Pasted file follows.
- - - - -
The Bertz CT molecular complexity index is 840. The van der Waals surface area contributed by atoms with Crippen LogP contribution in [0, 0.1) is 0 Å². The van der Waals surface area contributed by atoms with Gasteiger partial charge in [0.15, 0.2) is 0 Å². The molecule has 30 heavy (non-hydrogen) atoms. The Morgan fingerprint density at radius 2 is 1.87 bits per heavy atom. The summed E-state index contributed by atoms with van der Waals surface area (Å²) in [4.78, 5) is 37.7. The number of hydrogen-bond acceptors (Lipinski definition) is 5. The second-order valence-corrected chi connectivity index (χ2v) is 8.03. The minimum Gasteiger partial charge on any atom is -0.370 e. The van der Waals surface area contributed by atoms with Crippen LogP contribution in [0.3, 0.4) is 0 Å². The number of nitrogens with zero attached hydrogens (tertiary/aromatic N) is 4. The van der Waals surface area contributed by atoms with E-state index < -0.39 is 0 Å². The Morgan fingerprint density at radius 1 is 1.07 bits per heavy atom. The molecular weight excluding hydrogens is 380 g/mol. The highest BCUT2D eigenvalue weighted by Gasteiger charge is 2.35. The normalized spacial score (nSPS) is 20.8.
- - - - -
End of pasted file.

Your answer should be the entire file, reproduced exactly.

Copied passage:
The Bertz CT molecular complexity index is 840. The van der Waals surface area contributed by atoms with Crippen LogP contribution in [0, 0.1) is 0 Å². The van der Waals surface area contributed by atoms with Gasteiger partial charge in [0.15, 0.2) is 0 Å². The molecule has 30 heavy (non-hydrogen) atoms. The Morgan fingerprint density at radius 2 is 1.87 bits per heavy atom. The summed E-state index contributed by atoms with van der Waals surface area (Å²) in [4.78, 5) is 37.7. The number of hydrogen-bond acceptors (Lipinski definition) is 5. The second-order valence-corrected chi connectivity index (χ2v) is 8.03. The minimum Gasteiger partial charge on any atom is -0.370 e. The van der Waals surface area contributed by atoms with Crippen LogP contribution in [0.3, 0.4) is 0 Å². The number of nitrogens with zero attached hydrogens (tertiary/aromatic N) is 4. The van der Waals surface area contributed by atoms with E-state index < -0.39 is 0 Å². The Morgan fingerprint density at radius 1 is 1.07 bits per heavy atom. The molecular weight excluding hydrogens is 380 g/mol. The highest BCUT2D eigenvalue weighted by Gasteiger charge is 2.35. The normalized spacial score (nSPS) is 20.8.